Sensational Sadia shares her story of learning to cook. It's been quite a journey!
By: Sadia Kashif, Sensational Taste Tour Guide
What is the best way to get to know about food? Many people would probably say eating, but for me, the best way to learn about food is through cooking.
I have always been a storyteller; I love telling stories. I often tell my Taste customers on our food tours “the tales of food”, my food adventures, or the history of different sub-continental cuisines. Whether it’s the rich and royal story of the origin of delicious Biryani, or the twisted treats of the sweet and interesting jalebis, I have so many food tales to tell.
But it wasn’t always like this.
Just over a decade ago, I didn’t know that much about food, its composition, or how to make it. Sure, I was always a food lover, but I never came close to cooking or getting to know how on earth the delicious food was made. I had no idea about the ingredients and where they came from.
My journey from not knowing anything about food to becoming a decent cook and food tour guide is my “food tale” for today.
Being a food lover since the beginning, I have a clear memory of my childhood days of enjoying food both at home and at restaurants. I grew up in a time when we did not have any fast food international chains like McDonalds and KFC. My side of the family has always been a food loving family; food has always been an important part of our everyday lives. I remember my grandmother saying, “No food means no brain and no heart.” She meant that our brain and heart need food to work the way we want them to.
I remember eating wonderfully cooked fish curry or meatballs with bread and if the kids didn’t like it, my grandmother used to put the cooked potato or a meatball on a toothpick and told us it was a lollypop! Our family lunch or dinner felt like an event every day. We’d usually have fish or meat as the main dish, with vegetables or lentils as the side dish and these were often served with roti, or rice and salads and chutneys. The food was then followed by a sweet dish or fruit and then tea. The females of the home always put in a lot of effort and time to prepare everything.
As soon as I was in year 10, my mother started getting worried about me as I didn’t know anything about cooking and what was I going to do after I got married? At that time I didn’t care about cooking food, and for me it was just a waste of time.
However, things soon changed.
Right after I was married, I found myself in a large kitchen, where I was expected to cook, as the only female in the house. I was responsible for providing three meals a day for the whole family. It was like sitting in an examination hall, without studying anything for years.
I didn’t even know how to boil an egg properly! The first time I tried, I added salt, pepper and some other things in the boiling water as I thought this would add flavours to the egg :-)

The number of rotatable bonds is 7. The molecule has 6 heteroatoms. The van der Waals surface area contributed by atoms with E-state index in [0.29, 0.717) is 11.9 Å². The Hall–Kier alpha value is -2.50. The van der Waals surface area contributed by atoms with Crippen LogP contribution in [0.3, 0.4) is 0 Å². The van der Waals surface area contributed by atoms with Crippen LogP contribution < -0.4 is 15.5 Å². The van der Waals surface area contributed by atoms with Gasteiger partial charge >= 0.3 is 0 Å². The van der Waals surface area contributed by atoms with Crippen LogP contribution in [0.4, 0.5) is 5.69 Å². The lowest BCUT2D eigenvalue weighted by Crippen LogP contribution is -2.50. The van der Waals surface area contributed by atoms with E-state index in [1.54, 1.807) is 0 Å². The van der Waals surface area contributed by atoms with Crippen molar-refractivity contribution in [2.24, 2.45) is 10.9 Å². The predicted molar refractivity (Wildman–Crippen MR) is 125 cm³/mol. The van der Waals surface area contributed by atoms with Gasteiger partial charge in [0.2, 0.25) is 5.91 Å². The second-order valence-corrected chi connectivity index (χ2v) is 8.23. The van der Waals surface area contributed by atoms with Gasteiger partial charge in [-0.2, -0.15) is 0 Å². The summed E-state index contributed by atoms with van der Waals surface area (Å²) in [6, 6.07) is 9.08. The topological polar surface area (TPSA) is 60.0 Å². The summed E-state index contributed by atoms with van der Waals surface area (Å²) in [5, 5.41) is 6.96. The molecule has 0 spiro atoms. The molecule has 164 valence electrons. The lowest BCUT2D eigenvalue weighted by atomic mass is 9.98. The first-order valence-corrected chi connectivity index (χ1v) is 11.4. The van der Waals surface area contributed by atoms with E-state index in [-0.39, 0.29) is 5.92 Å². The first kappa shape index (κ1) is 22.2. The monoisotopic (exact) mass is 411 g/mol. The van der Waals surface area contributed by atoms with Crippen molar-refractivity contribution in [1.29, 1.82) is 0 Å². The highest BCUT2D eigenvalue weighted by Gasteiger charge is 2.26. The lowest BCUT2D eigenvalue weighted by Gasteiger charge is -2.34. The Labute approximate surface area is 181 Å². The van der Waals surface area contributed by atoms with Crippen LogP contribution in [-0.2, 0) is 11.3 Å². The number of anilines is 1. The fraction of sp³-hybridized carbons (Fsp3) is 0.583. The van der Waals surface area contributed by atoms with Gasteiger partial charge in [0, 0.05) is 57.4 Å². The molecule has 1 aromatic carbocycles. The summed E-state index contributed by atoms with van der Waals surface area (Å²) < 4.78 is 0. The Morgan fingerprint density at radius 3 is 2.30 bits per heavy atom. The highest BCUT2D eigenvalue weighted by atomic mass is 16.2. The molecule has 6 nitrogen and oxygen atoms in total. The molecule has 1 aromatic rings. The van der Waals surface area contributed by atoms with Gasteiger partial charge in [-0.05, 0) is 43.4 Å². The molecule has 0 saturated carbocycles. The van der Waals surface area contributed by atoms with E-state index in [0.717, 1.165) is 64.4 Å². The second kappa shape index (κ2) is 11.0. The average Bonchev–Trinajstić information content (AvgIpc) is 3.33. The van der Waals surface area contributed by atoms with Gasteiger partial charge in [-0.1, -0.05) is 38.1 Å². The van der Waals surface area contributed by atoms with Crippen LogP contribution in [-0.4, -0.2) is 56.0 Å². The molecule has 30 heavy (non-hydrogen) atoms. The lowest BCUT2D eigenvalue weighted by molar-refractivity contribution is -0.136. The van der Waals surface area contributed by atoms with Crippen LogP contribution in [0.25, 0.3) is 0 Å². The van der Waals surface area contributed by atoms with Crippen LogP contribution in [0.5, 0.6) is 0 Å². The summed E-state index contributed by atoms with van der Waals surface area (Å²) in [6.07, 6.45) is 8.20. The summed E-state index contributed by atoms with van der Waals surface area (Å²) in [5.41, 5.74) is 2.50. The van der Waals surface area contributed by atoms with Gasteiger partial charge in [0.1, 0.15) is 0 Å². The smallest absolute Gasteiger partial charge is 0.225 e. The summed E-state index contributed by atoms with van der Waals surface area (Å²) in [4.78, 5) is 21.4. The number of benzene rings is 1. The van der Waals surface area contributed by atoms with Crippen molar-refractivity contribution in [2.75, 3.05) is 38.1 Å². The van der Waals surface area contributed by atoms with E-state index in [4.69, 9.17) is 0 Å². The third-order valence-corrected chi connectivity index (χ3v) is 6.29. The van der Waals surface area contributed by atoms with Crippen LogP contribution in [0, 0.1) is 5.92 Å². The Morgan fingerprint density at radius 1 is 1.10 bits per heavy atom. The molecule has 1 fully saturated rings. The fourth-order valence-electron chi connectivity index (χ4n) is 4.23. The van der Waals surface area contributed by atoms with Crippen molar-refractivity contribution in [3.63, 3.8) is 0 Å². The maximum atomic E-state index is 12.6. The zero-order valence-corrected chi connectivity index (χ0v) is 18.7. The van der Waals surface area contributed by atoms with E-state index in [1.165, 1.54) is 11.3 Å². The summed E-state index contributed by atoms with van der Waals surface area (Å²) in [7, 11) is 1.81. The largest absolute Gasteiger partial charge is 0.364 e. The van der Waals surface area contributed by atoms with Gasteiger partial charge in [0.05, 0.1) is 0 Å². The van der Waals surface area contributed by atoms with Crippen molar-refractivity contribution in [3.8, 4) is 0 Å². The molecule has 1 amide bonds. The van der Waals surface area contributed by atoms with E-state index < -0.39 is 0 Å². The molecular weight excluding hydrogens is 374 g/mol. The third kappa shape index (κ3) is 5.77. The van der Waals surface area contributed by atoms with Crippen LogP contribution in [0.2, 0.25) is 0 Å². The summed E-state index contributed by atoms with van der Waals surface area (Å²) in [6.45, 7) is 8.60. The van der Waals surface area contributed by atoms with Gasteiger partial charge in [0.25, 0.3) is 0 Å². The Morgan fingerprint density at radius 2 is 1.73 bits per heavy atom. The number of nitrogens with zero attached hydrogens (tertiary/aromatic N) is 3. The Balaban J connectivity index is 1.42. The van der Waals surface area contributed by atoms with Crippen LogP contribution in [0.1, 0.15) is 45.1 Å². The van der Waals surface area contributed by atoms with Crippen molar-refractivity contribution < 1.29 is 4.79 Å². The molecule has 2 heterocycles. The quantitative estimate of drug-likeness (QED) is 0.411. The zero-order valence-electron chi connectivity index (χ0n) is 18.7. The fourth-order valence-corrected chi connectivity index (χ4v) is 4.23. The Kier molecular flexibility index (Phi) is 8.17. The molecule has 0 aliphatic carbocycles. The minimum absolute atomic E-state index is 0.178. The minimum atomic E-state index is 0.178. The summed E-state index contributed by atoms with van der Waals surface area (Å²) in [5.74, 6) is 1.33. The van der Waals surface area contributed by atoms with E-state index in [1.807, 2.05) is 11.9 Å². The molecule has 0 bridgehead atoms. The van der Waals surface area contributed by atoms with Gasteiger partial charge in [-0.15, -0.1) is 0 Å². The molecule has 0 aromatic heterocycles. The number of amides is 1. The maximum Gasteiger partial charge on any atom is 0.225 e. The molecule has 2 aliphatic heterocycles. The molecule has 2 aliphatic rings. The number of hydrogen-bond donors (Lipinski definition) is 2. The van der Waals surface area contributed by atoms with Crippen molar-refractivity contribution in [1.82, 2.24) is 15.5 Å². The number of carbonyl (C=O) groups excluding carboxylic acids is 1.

One time I was cooking an eggplant curry for my husband as he was a veggie lover. After watching a one hour cooking program by an Indian chef and writing down the recipe, I started cooking Bengun Bharta. As soon as I put the eggplant pieces in the hot oil, it started making a horrible sound. Then I had a big flame in the frying pan. I got scared and added a litre of water to the pan and the poor eggplant started swimming in the water. It became a runny soup instead of a curry.
I wasn’t aware of cooking methods, spice tricks, recipe techniques, the traditions of serving food. I was so frustrated. There I was, in the middle of nowhere. I didn’t know the names of vegetables, their shapes, the difference between red and yellow lentils. What were green sprouts or beans and peas?
What did the term “salt to taste” mean? Or what was I supposed to do if a baked cake is undercooked on the inside?
I had no teacher or fairy godmother to wave her magic wand in my kitchen. There was only me in the large lonely kitchen, and I played my innings with so many blunders. Hubby wanted a home-cooked meal, and he wasn’t a fan of eating out.
So I became a fairy godmother for myself. I started watching cooking shows and reading recipes in magazines. I learned how to simplify hard recipes, take shortcuts, and make food that was easy, quick, and tasty. I started creating some self-taught experimental but delicious recipes.
I remember my first ever Chicken Ginger, Butter Chicken, Karhai Gosht, slightly soft Biryani, a bit burnt Paratha, runny chicken soup and so many other things I can laugh at now.
In only in a couple of years, things really changed.
I became the best cook in the family. People used to ask for my pakora and roti recipes. I was the first one in my family to bake a pizza and cookies. I was the one who cooked food (all by myself!) for 20 people for my son’s birthday parties. I hosted dinner for friends and family.
Soon I could cook almost everything I loved and admired all my life. This time I knew the ingredients, recipes, composition, making, process and most of all the “secrets of taste”.
So, the moral of my story is “You can never know anything unless you go through the process of making or creating it”. As soon as I learnt the process of making food, my food love went to the next level. I started “knowing” food and its taste. And now I love to share my “Tales of Food”.
Like this blog? Check out more by Sensational Sadia!
- My food fears before moving to Oz
- The Biryani Diaries
- Being Special in the Skies
- Food Adventures in Pakistan
- As Straight As Jalebi
Or experience the awesomeness of Sadia in real life on a food and culture tour!